The basis for opposing the application

42.     Mr Fannon contends that he is advancing three separate heads of claim against Ulster, each of which is stateable and none of which is captured by the proposition accepted in McGuinness that where a debt has been assigned absolutely and express notice of that assignment has been given to the debtor, then any action seeking to restrain the enforcement of the debt must be taken against the assignee and not the assignor.

43.     Those three heads of claim are:

(a)     damages for Ulster’s alleged breach of the repayment agreement – an agreement separate from, or collateral to, the loan agreement ostensibly assigned by Ulster to Promontoria – in failing to notify Promontoria of the existence and effect of that agreement.

(b)     damages in negligence for Ulster’s alleged breach of duty in failing to inform Promontoria of the existence and effect of the repayment agreement.

(c)     damages in both trespass and defamation for the actions of Ulster, as well as Mr O’Brien and Promontoria, in informing the tenant of the property that Mr Fannon was in arrears with the mortgage loan on the property, that Mr O’Brien had been lawfully appointed receiver over the property, and that the rent on the property must be paid to Mr O’Brien, and in procuring a change in the title of the ownership of the property by the management company of the building in which it is located.

The test for striking out proceedings

44.     For obvious reasons, Ulster primarily invokes the inherent jurisdiction to strike out proceedings that are bound to fail, rather than the narrower one conferred by O. 19, r. 28 of the RSC.

45.     As Clarke J explained in Moylist Construction Ltd v Doheny [2016] 2 IR 283 (at 287):

‘[7]    At least since the decision of Costello J in
Barry v Buckley [1981] I.R. 306, it has been clear that the courts have an inherent jurisdiction to strike out proceedings as being bound to fail, which jurisdiction is in addition to the somewhat separate entitlement of a court to strike out proceedings under O. 19, r. 28 of the Rules of the Superior Courts 1986.  The distinction between the two forms of jurisdiction is analysed in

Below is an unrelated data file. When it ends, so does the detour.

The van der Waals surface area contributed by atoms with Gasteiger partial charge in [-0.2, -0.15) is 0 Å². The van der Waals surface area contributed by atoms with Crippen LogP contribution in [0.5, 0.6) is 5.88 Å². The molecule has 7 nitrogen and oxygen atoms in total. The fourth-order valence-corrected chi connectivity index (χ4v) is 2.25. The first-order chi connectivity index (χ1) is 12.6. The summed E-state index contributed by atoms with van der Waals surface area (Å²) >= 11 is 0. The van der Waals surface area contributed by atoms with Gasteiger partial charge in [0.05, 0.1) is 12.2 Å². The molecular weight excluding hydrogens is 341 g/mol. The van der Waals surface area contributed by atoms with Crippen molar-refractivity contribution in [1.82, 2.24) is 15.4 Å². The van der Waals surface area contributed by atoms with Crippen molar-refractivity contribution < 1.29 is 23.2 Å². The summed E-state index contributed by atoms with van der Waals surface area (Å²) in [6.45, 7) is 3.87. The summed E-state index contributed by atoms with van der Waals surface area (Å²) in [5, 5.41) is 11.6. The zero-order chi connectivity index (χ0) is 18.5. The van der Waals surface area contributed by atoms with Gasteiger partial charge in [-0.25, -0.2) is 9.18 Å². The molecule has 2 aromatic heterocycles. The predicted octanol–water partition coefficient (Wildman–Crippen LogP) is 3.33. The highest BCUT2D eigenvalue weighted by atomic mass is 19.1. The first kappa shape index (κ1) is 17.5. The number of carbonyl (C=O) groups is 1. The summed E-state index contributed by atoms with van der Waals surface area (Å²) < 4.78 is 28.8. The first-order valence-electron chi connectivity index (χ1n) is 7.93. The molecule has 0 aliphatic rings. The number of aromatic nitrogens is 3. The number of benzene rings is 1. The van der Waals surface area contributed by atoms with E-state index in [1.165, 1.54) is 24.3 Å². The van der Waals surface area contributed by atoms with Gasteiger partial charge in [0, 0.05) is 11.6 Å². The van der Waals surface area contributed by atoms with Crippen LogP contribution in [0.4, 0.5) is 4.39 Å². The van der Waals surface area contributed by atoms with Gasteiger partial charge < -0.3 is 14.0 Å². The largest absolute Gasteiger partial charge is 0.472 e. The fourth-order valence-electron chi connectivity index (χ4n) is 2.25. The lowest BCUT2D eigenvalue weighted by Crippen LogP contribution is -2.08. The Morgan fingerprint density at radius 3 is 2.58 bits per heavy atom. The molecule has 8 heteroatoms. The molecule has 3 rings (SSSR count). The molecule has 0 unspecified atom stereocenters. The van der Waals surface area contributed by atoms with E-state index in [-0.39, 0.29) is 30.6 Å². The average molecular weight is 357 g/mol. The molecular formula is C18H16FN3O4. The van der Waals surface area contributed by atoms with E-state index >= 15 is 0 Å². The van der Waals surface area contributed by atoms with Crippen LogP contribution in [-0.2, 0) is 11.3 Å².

Salthill Properties Ltd v. Royal Bank of Scotland plc [2009] IEHC 207, (Unreported, High Court, Clarke., 30 April 2009) which was approved by this court in
Lopes v. Minister for Justice [2014] IESC 21, [2014] 2 IR 301.  An application under the rules is based on a contention that the case as pleaded does not disclose a cause of action.  The inherent jurisdiction under
Barry v. Buckley extends to cases where it can be shown that there is no arguable basis in fact and law for the claim made. That the facts, and in particular an analysis of documents, can be addressed at least to some extent in the context of such an application is clear from the judgment of this court in
Keohane v Hynes [2014] IESC 66, (Unreported, Supreme Court, 20 November 2014).’

46.     Nonetheless, as Costello J expressly acknowledged in Barry v Buckley (at 308), the inherent jurisdiction should be exercised sparingly and only in clear cases. Moreover, as Clarke J pointed out in his judgment for the Supreme Court in Keohane v Hynes (at para. 6.2), the extent to which it is appropriate for the court to assess the evidence and the facts on a motion to dismiss as being bound to fail is extremely limited.  In adopting that position, Clarke J in part relied on the following passage from the judgment of Barron J in the earlier case of Jodifern Ltd v Fitzgerald [2000] 3 IR 321 (at 333):

          ‘The function of the court is to consider one question only, was it proper to institute the proceedings?  This question must be answered in the light of the statement of claim and such incontrovertible evidence as the defendant may adduce.  If the claim could never have succeeded, then the proceedings should be struck out.  There is no room for considering what evidence should be accepted or how it should be interpreted.  To do the latter is to enter on to some sort of hearing of the claim itself.’

47.     In Moylist (at 287-288), Clarke J adopted the following conclusions from his earlier judgment in Keohane:

‘6.5    It is important, for the avoidance of any doubt, that the overall principle be clearly stated. As pointed out in many of the authorities, not least in the judgment of Murray J. in
Jodifern Ltd. v. Fitzgerald [2000] 3 IR 321, the underlying basis of the jurisdiction to dismiss as being bound to fail stems from the court’s inherent entitlement to prevent an abuse of process. Bringing a case which is bound to fail is an abuse of process. If it is clear to a court that a case is bound to fail, then the court has jurisdiction to prevent that abuse of process by dismissing the proceedings. However, as again noted by Murray J. in
Jodifern Ltd. v. Fitzgerald , whatever might or might not be the merits of some form of summary disposal procedure, an application to dismiss as being bound to fail is not a means for inviting the court to resolve issues on a summary basis.